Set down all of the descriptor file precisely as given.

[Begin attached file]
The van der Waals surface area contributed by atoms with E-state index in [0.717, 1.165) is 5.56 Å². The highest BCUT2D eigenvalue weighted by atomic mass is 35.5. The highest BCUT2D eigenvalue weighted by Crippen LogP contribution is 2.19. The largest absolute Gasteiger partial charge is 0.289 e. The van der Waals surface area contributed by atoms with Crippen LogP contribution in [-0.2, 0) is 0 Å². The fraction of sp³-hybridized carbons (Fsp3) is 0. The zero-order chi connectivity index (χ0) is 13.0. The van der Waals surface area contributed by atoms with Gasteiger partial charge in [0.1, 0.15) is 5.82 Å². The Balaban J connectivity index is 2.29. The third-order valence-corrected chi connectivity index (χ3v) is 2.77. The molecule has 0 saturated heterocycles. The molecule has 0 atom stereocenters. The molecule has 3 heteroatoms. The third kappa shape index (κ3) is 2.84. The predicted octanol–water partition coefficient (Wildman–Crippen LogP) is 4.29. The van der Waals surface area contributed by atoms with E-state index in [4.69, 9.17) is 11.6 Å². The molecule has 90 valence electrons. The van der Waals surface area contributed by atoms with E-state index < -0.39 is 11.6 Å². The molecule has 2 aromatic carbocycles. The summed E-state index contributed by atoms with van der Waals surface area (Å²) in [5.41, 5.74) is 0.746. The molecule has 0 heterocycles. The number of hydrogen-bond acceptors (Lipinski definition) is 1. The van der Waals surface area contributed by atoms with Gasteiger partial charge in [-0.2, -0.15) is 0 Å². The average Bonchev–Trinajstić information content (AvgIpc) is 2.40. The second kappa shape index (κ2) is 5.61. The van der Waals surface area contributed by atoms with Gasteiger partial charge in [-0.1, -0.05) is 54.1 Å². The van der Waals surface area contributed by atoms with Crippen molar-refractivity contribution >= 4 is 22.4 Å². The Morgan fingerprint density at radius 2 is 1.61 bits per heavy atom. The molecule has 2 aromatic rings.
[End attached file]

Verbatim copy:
The van der Waals surface area contributed by atoms with E-state index in [0.717, 1.165) is 5.56 Å². The highest BCUT2D eigenvalue weighted by atomic mass is 35.5. The highest BCUT2D eigenvalue weighted by Crippen LogP contribution is 2.19. The largest absolute Gasteiger partial charge is 0.289 e. The van der Waals surface area contributed by atoms with Crippen LogP contribution in [-0.2, 0) is 0 Å². The fraction of sp³-hybridized carbons (Fsp3) is 0. The zero-order chi connectivity index (χ0) is 13.0. The van der Waals surface area contributed by atoms with Gasteiger partial charge in [0.1, 0.15) is 5.82 Å². The Balaban J connectivity index is 2.29. The third-order valence-corrected chi connectivity index (χ3v) is 2.77. The molecule has 0 saturated heterocycles. The molecule has 0 atom stereocenters. The molecule has 3 heteroatoms. The third kappa shape index (κ3) is 2.84. The predicted octanol–water partition coefficient (Wildman–Crippen LogP) is 4.29. The van der Waals surface area contributed by atoms with E-state index in [4.69, 9.17) is 11.6 Å². The molecule has 90 valence electrons. The van der Waals surface area contributed by atoms with E-state index < -0.39 is 11.6 Å². The molecule has 2 aromatic carbocycles. The summed E-state index contributed by atoms with van der Waals surface area (Å²) in [5.41, 5.74) is 0.746. The molecule has 0 heterocycles. The number of hydrogen-bond acceptors (Lipinski definition) is 1. The van der Waals surface area contributed by atoms with Gasteiger partial charge in [-0.2, -0.15) is 0 Å². The average Bonchev–Trinajstić information content (AvgIpc) is 2.40. The second kappa shape index (κ2) is 5.61. The van der Waals surface area contributed by atoms with Gasteiger partial charge in [-0.1, -0.05) is 54.1 Å². The van der Waals surface area contributed by atoms with Crippen molar-refractivity contribution >= 4 is 22.4 Å². The Morgan fingerprint density at radius 2 is 1.61 bits per heavy atom. The molecule has 2 aromatic rings.